A strike by volunteer spam fighters shut down some newsgroup servers and forced others to start filtering their systems for junk messages, according to one of the boycott's
The two-week strike by the spam "cancelers" ended today. Although it did not bring the Internet's bulletin board system to a grinding halt as some had feared, organizers say it definitely made its mark.
"There were a lot of good things that came out of the moratorium," such as raising the awareness of about the problem, said Chris Lewis, one of the chief organizers of the strike. Although junk email is widely publicized, he noted that few Netizens recognize the scope of Usenet spam.
The boycott may end up having some other long-term effects, including the realization that many of the "alt." newsgroups may be lost to spam, Lewis said.
For months, a cadre of up to 30 people or so have spent a few hours each day canceling Usenet spam to prevent the junk messages from clogging newsgroups. But two weeks ago, many of the cancelers (not all participated in the strike) said they were tired of doing all the work and wanted to force newsgroup administrators to take care of spam themselves with filters.
So they called a "strike," letting the messages flood unprotected systems.
Most major Internet service providers already protect their systems with spam filters and were not affected by the action. But some newsgroup administrators--especially those at smaller ISPs with no filters--found that their systems became flooded to the brink with thousands of repetitive messages, Lewis said.
It's impossible to say exactly how much the strike affected Usenet. In fact, most administrators do not like to admit they have problems, just as they resist reporting break-ins to their systems, Lewis said.
However, he and other participants said they heard from administrators worldwide, including at least one university, whose systems were so jammed with spam that some had to shut down. Others had to kill off newsgroup messages after only a few hours to clear the way for other postings. Normally, messages last at least a few days.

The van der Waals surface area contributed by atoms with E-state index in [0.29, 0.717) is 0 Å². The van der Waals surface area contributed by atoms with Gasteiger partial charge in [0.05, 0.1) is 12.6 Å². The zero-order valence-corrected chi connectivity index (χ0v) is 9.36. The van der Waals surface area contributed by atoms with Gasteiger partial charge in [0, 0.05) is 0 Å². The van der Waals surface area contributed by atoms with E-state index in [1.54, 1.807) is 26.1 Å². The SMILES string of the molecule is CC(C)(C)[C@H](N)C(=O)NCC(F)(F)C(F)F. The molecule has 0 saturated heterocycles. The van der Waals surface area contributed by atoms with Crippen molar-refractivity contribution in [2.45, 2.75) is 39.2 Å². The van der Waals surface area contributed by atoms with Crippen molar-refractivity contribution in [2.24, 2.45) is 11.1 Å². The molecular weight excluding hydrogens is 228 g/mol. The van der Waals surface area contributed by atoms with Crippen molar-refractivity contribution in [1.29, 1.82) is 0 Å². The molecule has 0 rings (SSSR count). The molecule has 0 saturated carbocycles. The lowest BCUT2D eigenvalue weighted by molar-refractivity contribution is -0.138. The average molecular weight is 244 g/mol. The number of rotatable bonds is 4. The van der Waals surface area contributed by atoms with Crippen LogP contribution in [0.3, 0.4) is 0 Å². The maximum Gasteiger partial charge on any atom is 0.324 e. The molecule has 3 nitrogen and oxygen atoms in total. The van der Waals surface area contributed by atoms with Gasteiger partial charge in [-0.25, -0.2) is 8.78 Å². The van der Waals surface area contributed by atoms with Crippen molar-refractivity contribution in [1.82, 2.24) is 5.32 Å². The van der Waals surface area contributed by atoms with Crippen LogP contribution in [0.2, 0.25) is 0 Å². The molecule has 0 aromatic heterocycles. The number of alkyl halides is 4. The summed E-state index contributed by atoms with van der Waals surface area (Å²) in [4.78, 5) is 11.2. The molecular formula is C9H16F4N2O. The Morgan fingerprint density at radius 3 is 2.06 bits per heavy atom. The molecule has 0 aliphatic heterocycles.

"A lot of these people don't talk about it [publicly] but talk about it in private forums," Lewis said today. "We've heard of academic sites crashing--fairly significant ones, in fact."
And some ISPs that did not have filters before the boycott now do, Lewis said. Which is music to antispammers' ears. (They call themselves "despammers," for the record.)
"It has always been my (and I believe all other
despammers') intent to put ourselves out of business," Lewis said in a message posted to the "news.admin.net-abuse.usenet" newsgroup. "Spam cancellation was supposed to be a temporary measure until ISPs and other sites got their act together and maintained the viability of Usenet on their own."
Most Usenet spam is directed at newsgroups that contain the word "sex" somewhere in the title--including, ironically, newsgroups such as "alt.sexual.abuse.recovery."
Lewis said the "alt" system of newsgroups may be doomed because of the spam flood. He said that when he resumes canceling messages, he'll ignore most of the thousands of newsgroups in that hierarchy and concentrate on the ones he deems worth saving.
Others probably will follow. But because spam canceling is inherently anarchic, it is impossible to predict what people will do. In the meantime, newsgroup administrators will have to decide how to handle spam.
"A lot of respected individuals who aren't despammers said they're turning off cancels and spending more time on filters, and that's really, really exciting," Lewis said.